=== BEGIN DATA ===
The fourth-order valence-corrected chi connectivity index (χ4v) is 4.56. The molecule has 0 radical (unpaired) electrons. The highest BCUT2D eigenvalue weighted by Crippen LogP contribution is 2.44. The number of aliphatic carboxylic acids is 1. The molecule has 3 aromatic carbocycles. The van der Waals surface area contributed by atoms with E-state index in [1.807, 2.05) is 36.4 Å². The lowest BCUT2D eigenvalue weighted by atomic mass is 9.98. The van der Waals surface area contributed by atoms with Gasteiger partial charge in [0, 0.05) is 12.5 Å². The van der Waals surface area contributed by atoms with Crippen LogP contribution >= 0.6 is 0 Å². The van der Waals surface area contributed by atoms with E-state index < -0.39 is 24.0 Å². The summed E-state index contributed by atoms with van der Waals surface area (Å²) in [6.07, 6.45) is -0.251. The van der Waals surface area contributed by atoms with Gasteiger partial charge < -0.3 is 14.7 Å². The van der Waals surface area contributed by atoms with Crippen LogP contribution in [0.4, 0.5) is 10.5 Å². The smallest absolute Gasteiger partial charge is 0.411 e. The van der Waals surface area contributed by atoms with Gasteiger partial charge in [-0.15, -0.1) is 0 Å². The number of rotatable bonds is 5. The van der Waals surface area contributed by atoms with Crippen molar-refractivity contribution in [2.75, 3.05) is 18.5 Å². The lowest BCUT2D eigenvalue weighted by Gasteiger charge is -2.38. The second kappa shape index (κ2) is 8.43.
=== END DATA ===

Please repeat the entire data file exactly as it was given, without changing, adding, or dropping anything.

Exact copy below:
The fourth-order valence-corrected chi connectivity index (χ4v) is 4.56. The molecule has 0 radical (unpaired) electrons. The highest BCUT2D eigenvalue weighted by Crippen LogP contribution is 2.44. The number of aliphatic carboxylic acids is 1. The molecule has 3 aromatic carbocycles. The van der Waals surface area contributed by atoms with E-state index in [1.807, 2.05) is 36.4 Å². The lowest BCUT2D eigenvalue weighted by atomic mass is 9.98. The van der Waals surface area contributed by atoms with Gasteiger partial charge in [0, 0.05) is 12.5 Å². The van der Waals surface area contributed by atoms with Crippen LogP contribution >= 0.6 is 0 Å². The van der Waals surface area contributed by atoms with E-state index < -0.39 is 24.0 Å². The summed E-state index contributed by atoms with van der Waals surface area (Å²) in [6.07, 6.45) is -0.251. The van der Waals surface area contributed by atoms with Gasteiger partial charge < -0.3 is 14.7 Å². The van der Waals surface area contributed by atoms with Crippen LogP contribution in [0.4, 0.5) is 10.5 Å². The smallest absolute Gasteiger partial charge is 0.411 e. The van der Waals surface area contributed by atoms with Gasteiger partial charge in [-0.15, -0.1) is 0 Å². The number of rotatable bonds is 5. The van der Waals surface area contributed by atoms with Crippen molar-refractivity contribution in [2.75, 3.05) is 18.5 Å². The lowest BCUT2D eigenvalue weighted by Gasteiger charge is -2.38. The second kappa shape index (κ2) is 8.43.